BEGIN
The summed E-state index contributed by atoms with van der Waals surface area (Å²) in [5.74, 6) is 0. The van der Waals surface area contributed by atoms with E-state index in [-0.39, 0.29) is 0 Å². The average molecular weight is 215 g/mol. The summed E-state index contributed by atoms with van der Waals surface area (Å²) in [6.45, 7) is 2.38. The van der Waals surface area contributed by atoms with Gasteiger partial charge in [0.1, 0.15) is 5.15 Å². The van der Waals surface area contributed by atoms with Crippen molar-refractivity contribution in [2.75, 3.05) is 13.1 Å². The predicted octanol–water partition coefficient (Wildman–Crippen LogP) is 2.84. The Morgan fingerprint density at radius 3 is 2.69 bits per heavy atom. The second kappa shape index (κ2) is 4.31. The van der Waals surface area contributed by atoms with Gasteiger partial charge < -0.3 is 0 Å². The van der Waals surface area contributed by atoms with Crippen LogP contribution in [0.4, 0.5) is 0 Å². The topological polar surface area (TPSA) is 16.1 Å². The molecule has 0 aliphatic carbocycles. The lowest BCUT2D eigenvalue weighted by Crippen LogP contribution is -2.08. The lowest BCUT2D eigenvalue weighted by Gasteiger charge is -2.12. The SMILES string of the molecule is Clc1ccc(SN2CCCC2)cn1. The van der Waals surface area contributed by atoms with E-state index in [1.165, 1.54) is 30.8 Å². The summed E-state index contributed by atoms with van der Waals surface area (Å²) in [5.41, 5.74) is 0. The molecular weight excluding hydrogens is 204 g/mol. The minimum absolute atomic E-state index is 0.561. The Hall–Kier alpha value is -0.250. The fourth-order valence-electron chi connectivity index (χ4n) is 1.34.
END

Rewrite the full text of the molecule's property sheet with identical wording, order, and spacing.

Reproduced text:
The summed E-state index contributed by atoms with van der Waals surface area (Å²) in [5.74, 6) is 0. The van der Waals surface area contributed by atoms with E-state index in [-0.39, 0.29) is 0 Å². The average molecular weight is 215 g/mol. The summed E-state index contributed by atoms with van der Waals surface area (Å²) in [6.45, 7) is 2.38. The van der Waals surface area contributed by atoms with Gasteiger partial charge in [0.1, 0.15) is 5.15 Å². The van der Waals surface area contributed by atoms with Crippen molar-refractivity contribution in [2.75, 3.05) is 13.1 Å². The predicted octanol–water partition coefficient (Wildman–Crippen LogP) is 2.84. The Morgan fingerprint density at radius 3 is 2.69 bits per heavy atom. The second kappa shape index (κ2) is 4.31. The van der Waals surface area contributed by atoms with Gasteiger partial charge < -0.3 is 0 Å². The van der Waals surface area contributed by atoms with Crippen LogP contribution in [0.4, 0.5) is 0 Å². The topological polar surface area (TPSA) is 16.1 Å². The molecule has 0 aliphatic carbocycles. The lowest BCUT2D eigenvalue weighted by Crippen LogP contribution is -2.08. The lowest BCUT2D eigenvalue weighted by Gasteiger charge is -2.12. The SMILES string of the molecule is Clc1ccc(SN2CCCC2)cn1. The van der Waals surface area contributed by atoms with E-state index in [1.165, 1.54) is 30.8 Å². The summed E-state index contributed by atoms with van der Waals surface area (Å²) in [5.41, 5.74) is 0. The molecular weight excluding hydrogens is 204 g/mol. The minimum absolute atomic E-state index is 0.561. The Hall–Kier alpha value is -0.250. The fourth-order valence-electron chi connectivity index (χ4n) is 1.34.